Rebecca realised her account had been emptied only when police officers in Singapore called her on Jan 7 last year to inform her that she had fallen victim to a China officials impersonation scam.

She said she did not receive an SMS one-time password (OTP) on her mobile phone before the six-figure sum was withdrawn from her account.

One possible explanation is that the scammers used her login details and changed the phone number associated with her account so that the OTP was sent to their mobile instead."All my retirement savings were gone in flash. I was so afraid of being in trouble with the Chinese authorities that I followed their instructions blindly," she said.

7 common types of scams

1. Business e-mail impersonation scam

Scammers pose as the victim’s business partner, supplier or employee and ask for funds to be transferred to a new bank account. The e-mail usually sport the same business logos, links to the company’s website or names of existing employees.

2. Investment scam

Fake financial professionals entice victims to invest via websites or apps, getting them to transfer money to unknown bank accounts and pay fees to reap profits. The scammers would disappear and victims are unable to withdraw their money.

3. Internet love scam

Scammers masquerade as attractive individuals online and approach victims on social media. After gaining the victim’s trust, they ask for money as proof of love or claim to need money to overcome certain difficulties.

4. China officials impersonation scam

Scammers impersonate bank staff or officials and trick victims into giving their personal information and banking credentials after accusing them of committing a criminal offence in China, such as money laundering.

5. Tech support scam

Scammers pretend to be from reputable firms and lie that victims’ devices have problems they can fix. They get victims to download software like TeamViewer, giving them access to the computer and the money in the victims’ bank accounts.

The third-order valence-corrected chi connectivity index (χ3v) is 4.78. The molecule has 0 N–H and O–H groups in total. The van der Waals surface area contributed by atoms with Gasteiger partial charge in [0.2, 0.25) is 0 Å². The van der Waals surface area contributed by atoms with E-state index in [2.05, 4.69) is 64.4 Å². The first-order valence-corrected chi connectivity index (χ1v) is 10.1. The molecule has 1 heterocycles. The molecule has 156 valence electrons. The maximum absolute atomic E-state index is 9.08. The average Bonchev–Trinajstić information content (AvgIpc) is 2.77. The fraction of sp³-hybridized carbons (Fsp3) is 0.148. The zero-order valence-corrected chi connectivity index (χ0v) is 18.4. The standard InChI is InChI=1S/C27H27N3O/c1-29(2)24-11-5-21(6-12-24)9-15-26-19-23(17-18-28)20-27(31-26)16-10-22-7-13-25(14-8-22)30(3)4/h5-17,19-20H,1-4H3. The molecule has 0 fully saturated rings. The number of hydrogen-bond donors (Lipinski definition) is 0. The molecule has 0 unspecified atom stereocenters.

6. Loan scam

Scammers pretend to be licensed moneylenders and contact victims via SMS or WhatsApp. Victims are told to pay a small percentage of the loan amount as administrative fees. The scammer becomes uncontactable after payment is made.

7. Job scam

Scammers advertise part-time jobs on social media offering commissions for tasks on a website or mobile app. After victims get a small payout, they are asked to transfer money to get more tasks. But the scammers disappear after the larger transfers.


Six anti-scam principles to follow

The Home Team Behavioural Sciences Centre developed a 6S Anti-Scam Self-Protection Principles to help Singaporeans defend themselves against scams. They are:

  1. Spot the signs - Recognise the tactics that scammers use.
  2. Stop and think - Ask yourself or others if a statement, message or job offer could be true.
  3. Slow down, don't rush - Do not rush into providing your personal or banking details.
  4. Speak to others - Check with others to verify the authenticity of a claim before doing anything.
  5. Safeguard personal details and passwords - Never disclose personal information, even if the request appears to be legitimate.
  6. Seek help - Talk to friends or family members for advice or support if you have been impacted by a scam.
SPH Brightcove Video
Cheow Sue-Ann runs through the latest scourge: job scams. Scammers stole close to $1 billion in 5.5 years from 2016.